Assistive Technology

What is Assistive Technology (AT)?

Assistive Technology (AT) includes a wide range of educational and specialized/adaptive tools that an IEP Team may determine are needed or required in order for an individual student with a disability to access the curriculum and/or make adequate progress toward the goals and objectives of their Individualized Educational Plan (IEP).

Definition Assistive Technology (AT) is defined in the Federal Individuals with Disabilities Education Act (IDEA) to include:

  • Devices – any item, piece of equipment, or product system that is used to increase, maintain, or improve the functional capabilities of a child with a disability.
  • Services – directly assist a child with a disability in the selection, acquisition, or use of an assistive technology device.

How do Teams Determine if AT is needed?

There are no federal or state guidelines to direct IEP teams through this process, but best practice suggests that they consider Assistive Technology to support a student with a disability if the student is not benefiting from their free and appropriate public education, as evidenced by one or more of the following:

  • Student does not have access to the general education curriculum,
  • or is unable to accomplish required tasks,
  • or is not making adequate (appropriate, expected…) progress on IEP goals and objectives

AT can be ‘any-thing’ but is only classified as AT for an individual if that student requires or needs it. If needed, AT can facilitate a student’s access to free and appropriate public education (FAPE).

At Service Delivery

Who is Responsible for AT Decisions?

Assistive Technology (AT) is a shared responsibility, but the process is facilitated collaboratively by each student’s IEP team. If the team feels it is needed, they will seek additional information, resources, and support.

What is AT consideration in the IEP?

The IDEA requires IEP teams to consider whether AT is needed for each student with a disability as part of the IEP process (AT may also be considered at other times).

As appropriate IEP goals and related tasks are developed, teams consider interventions and supports that might be needed for the child to make reasonable progress toward desired outcomes. This may include:

  • Specially designed instruction/related services,
  • Accommodations/modifications to environment, curriculum, instruction,
  • Assistive Technology devices and/or services.

What if teams need more information?

  • Complete AT checklists, forms, etc.
  • Confer with knowledgeable colleagues, and/or vision, hearing, autism, behavior specialists,
  • Trial devices that may meet student needs,
  • Consult with AT support specialist for input.

When is an AT Assessment Conducted?

An IEP team may decide to work together to provide AT trials/data collection to help decide which tool(s) will best match student needs. An AT Assessment is a best practices approach to:

  • Gather additional information,
  • Brainstorm potential solutions,
  • Conduct trials with various AT tools, over time.

Tools & Supports

AT Support Specialist

In the fall 2017, Linda Schleef was hired to work part-time as the district’s new Assistive Technology Support Specialist. Linda’s role is focused on building the capacity of IEP teams to make informed decisions about the individual needs of students with disabilities for assistive technology (AT) tools and services, which can support learning or communication. She has been clarifying processes and developing guiding documents in support of those decisions. Other priorities include development and implementation of training and the distribution of information to all interested stakeholders.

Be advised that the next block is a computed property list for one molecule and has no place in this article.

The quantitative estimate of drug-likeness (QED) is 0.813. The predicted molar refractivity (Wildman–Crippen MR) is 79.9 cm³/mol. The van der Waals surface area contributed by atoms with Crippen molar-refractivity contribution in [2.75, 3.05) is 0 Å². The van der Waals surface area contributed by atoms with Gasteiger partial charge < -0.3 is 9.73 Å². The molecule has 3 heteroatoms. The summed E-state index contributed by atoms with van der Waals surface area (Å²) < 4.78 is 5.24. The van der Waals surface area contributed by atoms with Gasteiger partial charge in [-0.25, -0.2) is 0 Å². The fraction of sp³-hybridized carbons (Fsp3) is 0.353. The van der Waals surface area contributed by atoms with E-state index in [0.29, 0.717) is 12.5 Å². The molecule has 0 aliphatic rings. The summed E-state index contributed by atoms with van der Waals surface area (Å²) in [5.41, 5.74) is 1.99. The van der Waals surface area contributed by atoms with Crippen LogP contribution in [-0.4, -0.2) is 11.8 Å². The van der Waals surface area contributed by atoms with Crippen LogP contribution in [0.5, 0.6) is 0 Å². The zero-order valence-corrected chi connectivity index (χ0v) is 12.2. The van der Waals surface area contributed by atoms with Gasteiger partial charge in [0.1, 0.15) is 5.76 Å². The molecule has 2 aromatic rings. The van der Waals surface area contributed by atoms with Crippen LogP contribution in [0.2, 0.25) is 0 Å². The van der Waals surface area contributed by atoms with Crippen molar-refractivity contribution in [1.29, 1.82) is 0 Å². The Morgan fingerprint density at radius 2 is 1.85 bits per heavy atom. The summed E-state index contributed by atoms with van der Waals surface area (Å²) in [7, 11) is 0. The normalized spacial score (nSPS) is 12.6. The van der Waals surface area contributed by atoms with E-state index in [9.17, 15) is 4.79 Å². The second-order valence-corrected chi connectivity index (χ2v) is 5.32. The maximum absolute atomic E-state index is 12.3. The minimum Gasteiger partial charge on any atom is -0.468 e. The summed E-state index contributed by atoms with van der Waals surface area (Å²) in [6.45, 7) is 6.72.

Linda Schleef is a special educator and AT professional, contact her at:

Assistive Tech Trial Library

Special Education and Educational Technology are collaborating to develop an Assistive Technology Trial Library.

Assistive Tech Support Specialist, Linda Schleef, says that this resource will allow district staff members on IEP teams to borrow AT tools to enable them to try a variety of different tools to inform the process of determining whether a student with a disability ‘needs’ AT and, if so, which tool may best match their individual needs.

Benefits of 2016 Tech levy

The current technology levy was approved by voters in February 2016 and is effective through December 2020. The funding provided by this levy is dedicated to supporting the integration of technology into teaching and learning for all students.

Tech Tools for Diverse Needs

New tech tools are now available in our district to support students with learning differences. If your student is using these tools at school, they can also access them from devices at home:

  • CoWriter Universal: This ‘word prediction’ program is available on all district computers. As a user begins to type a word, the program ‘suggests’ possible words they may wish to use. Any student with spelling challenges may choose to use this program. Click here to download for home use:
  • LearningAlly This is a source for e-books (digital text) and audio or ‘text-to-speech’ support. Hearing the words from a book read aloud can help support access to information, reading comprehension and enjoyment. Students with reading-related disabilities or accommodations may be eligible to use this tool. Talk to your child’s teacher.